The Old Invisible Sankt Olof Express

“Something special. Something almost hyperreal.”

I come to the railway crossing and stop.

No sounds, except the wind in the pine trees. Is the train even coming? How will I know? Should I crouch down, put my ear to the tracks and listen? I’ve seen countless people do this in movies but never believed in it until now.

Then I hear a high-pitched whistle. And the chug-a-chug of the steam train’s engine. Yep, that’s it, I think. That’s the Ångtåget på Österlen I saw 15 minutes ago at Brösarp Station, about to depart for Sankt Olof. And now it’s headed this way.

I cross the tracks, alight from my bicycle and lean it against the fence. Then I pull out my mobile telephone and open its native camera application.

Holding the phone in front of my face with both hands, I turn to landscape view. My eyes train on the screen, in which I see the still-empty railway track and the cutting and the pine forest. Patches of blue in the overcast sky.

At last, sensing that the train is about to round the bend, I press record.

The opening frame from my epic video of a train bawling round a bend just outside Brösarp in the Österlen region of Skåne, Sweden.

The spectacle that unfolds on the screen in my hands is nothing short of mind-blowing.

As I stand there spellbound, the old steam train comes barrelling around the bend in full cry. Its funnel jettisons smoke into the sky with majestic power. Its black fuselage tears through the cutting. Its whistle howls like a banshee.

Within seconds it’s past me, its packed carriages hurtling by. I swing around to capture the caboose disappear around the bend.

Within that brief period—twenty seconds, no more—an array of thoughts flit through my mind.

I think about Paul Theroux’s journey in The Old Patagonian Express. About his maddening companion, Thornberry. I think about Baudrillard’s concept of the simulacrum. I think about my four-year-old son, and wish he was here with me to watch the train careening past.

And I think about my bike trip through Osterlen, which I am about to complete.

Once the train is definitely gone, I press the button on the screen once more to end the video. As I do so, a thrill runs through my body.

I have created a masterpiece of amateur cinematography, that much at least is certain. I will show the clip to my son and he will be awestruck. I shall post it to various social media services and then sit back as the torrent of likes and comments come in.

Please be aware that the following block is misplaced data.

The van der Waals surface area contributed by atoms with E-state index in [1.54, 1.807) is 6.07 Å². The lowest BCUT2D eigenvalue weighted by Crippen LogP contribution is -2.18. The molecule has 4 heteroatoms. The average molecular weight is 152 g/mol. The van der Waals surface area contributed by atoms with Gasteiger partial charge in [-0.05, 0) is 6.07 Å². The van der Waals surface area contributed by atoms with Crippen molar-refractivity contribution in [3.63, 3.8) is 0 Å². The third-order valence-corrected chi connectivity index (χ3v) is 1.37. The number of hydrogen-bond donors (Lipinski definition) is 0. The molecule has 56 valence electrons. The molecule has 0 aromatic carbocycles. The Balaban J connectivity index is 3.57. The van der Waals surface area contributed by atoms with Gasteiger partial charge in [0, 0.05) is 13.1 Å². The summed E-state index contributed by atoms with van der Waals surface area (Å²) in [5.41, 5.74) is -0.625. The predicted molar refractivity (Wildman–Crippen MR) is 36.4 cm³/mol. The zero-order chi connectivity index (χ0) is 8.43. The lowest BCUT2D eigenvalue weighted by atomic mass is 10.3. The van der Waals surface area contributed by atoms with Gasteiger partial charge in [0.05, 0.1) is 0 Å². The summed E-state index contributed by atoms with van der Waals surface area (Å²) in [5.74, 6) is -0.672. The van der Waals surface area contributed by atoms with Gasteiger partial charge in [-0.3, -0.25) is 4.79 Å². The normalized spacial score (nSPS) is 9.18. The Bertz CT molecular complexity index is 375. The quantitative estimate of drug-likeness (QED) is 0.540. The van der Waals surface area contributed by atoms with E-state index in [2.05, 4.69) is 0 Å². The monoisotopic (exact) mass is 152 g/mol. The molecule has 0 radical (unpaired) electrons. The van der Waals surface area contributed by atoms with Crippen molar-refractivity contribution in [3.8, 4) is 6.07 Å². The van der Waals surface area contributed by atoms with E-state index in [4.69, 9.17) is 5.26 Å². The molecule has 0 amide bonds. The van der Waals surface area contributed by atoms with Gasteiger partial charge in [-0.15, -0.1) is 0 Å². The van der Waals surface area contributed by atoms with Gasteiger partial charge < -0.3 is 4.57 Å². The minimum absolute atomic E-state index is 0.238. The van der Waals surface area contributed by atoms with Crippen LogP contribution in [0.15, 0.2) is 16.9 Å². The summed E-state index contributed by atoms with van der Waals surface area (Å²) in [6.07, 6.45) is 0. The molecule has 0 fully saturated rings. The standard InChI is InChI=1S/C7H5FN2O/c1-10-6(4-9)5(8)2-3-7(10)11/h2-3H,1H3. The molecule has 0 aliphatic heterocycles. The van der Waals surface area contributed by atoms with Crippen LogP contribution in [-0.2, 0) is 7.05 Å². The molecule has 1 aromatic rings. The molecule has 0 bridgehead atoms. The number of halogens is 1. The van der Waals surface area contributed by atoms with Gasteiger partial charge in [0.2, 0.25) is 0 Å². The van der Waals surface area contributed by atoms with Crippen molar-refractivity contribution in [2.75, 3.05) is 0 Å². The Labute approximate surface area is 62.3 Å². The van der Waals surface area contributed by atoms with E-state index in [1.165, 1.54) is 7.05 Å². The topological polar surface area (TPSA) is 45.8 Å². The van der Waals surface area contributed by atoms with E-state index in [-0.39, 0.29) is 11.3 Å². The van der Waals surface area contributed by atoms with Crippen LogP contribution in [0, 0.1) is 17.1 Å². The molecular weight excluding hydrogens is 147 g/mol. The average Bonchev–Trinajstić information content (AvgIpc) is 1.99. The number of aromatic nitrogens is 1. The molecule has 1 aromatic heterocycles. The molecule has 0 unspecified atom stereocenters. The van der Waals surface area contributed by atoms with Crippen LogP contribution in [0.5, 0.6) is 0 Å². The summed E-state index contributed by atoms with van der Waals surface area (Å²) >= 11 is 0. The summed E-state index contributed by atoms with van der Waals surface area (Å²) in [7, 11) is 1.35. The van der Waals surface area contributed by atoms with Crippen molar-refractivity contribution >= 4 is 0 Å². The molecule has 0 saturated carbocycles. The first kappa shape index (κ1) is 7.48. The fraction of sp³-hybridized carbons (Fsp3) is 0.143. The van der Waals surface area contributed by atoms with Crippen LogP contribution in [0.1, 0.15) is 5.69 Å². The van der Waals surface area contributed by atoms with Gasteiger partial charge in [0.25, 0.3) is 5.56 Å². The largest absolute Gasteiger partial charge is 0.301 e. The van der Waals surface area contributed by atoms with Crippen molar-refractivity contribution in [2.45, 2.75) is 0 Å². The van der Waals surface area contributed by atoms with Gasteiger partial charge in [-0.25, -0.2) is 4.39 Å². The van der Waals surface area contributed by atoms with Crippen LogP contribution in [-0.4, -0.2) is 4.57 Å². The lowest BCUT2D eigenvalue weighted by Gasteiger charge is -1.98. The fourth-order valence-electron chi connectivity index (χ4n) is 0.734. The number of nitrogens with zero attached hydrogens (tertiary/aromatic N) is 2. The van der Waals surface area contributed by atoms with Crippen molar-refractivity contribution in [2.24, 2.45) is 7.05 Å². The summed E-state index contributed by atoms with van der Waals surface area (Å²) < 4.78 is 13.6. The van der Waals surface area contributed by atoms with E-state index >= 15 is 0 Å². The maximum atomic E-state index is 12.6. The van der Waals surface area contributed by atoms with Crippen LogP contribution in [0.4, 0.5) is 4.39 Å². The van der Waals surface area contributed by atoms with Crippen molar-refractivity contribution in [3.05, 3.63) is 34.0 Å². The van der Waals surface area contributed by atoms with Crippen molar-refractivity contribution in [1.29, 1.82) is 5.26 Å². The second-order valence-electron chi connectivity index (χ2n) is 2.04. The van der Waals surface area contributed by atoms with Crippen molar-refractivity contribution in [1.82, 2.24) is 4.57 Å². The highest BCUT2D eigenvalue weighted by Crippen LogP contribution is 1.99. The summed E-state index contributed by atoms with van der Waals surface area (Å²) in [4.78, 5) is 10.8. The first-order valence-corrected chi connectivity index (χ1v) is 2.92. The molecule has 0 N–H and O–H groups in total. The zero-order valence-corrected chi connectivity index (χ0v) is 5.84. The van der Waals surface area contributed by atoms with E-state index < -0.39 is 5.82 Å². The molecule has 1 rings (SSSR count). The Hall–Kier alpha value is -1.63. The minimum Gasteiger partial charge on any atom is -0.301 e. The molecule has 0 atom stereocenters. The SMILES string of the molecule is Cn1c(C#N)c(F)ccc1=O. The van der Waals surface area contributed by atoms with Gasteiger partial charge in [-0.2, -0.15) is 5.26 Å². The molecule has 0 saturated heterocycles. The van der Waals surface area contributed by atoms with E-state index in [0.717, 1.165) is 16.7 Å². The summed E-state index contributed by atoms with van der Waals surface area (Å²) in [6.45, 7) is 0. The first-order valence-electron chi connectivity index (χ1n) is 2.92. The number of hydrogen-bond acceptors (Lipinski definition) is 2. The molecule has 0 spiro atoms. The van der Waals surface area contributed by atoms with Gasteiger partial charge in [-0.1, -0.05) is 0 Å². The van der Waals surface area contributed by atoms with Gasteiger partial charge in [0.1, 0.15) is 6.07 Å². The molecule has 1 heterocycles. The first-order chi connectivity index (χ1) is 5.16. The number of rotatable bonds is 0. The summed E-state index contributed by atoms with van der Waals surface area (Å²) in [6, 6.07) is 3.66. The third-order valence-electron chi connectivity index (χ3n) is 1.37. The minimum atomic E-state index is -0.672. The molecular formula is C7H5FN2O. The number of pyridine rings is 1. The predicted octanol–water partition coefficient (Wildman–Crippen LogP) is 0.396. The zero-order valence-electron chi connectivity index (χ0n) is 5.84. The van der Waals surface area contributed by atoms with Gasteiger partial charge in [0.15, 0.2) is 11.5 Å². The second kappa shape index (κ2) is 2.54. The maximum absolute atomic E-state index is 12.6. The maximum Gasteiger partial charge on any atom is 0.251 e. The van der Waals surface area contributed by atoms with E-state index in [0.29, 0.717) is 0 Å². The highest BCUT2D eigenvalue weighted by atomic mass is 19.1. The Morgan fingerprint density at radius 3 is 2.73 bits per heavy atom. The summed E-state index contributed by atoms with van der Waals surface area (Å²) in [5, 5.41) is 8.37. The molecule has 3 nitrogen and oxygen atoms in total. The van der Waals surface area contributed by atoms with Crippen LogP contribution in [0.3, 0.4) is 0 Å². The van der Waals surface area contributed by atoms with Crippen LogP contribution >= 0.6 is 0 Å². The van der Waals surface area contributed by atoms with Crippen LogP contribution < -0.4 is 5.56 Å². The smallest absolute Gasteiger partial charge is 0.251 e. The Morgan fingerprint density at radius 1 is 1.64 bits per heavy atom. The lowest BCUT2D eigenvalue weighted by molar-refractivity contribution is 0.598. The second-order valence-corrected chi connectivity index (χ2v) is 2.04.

“Did you take this on a phone? Wow!”

—Nobody, ever.

But as I press the screen, I hear a click. It is the sound my device usually makes when I’ve taken a photo.

That’s when I realise I haven’t filmed the train bawling through the cutting at all.

In fact, I’d pressed the button at the beginning and taken a photo. (I hadn’t heard the click that first time, in the bedlam of the train’s approach). I’d then panned around and taken an imaginary video. And then I’d taken another photo once the action was over.

You can just make out the puffs of steam coming from the engine of the steam train that passed by this very spot. One second ago.

It would be too easy to think of this non-event as an indicator of the mindlessness of modern-day tourism.

I do indeed take a moment or two to reflect on my utter stupidity as I stare in turn at the two photos I had taken. They aren’t bad photos, by any means.

But neither of them features a train. Not to mention a mighty, old-fashioned steam engine. Spewing black smoke as it carves its way through a primeval Swedish forest.

Then I think of my son and feel a familiar wave of self-pity, tinged with self-hatred. A heady combo, that one. A kind of depression-induced cocktail I’d imbibed for over 30 years. (I’d actually stopped drinking more than a year before the day in question. But I still recognised the emotions that coursed through me back then.)

You (adj.) idiot! Time for a drink or six, eh?After three drinks, you can post those two photos on Instagram anyway. And to (sheol) with trains.

—My former (dispomaniac) self.

Yeah, that didn’t happen.

Instead, I ride the final two kilometres back to the village of Ravlunda, where I’d first hired the bike. Then I make my way back to Stockholm.

That homeward journey by bus and train takes around eight hours. By the end of it, I’ve almost forgotten my attempt at cinematography.

But I’d be lying if I said it spoilt my trip. If anything, that imaginary video made my four days in Österlen something special.

Something almost hyperreal.

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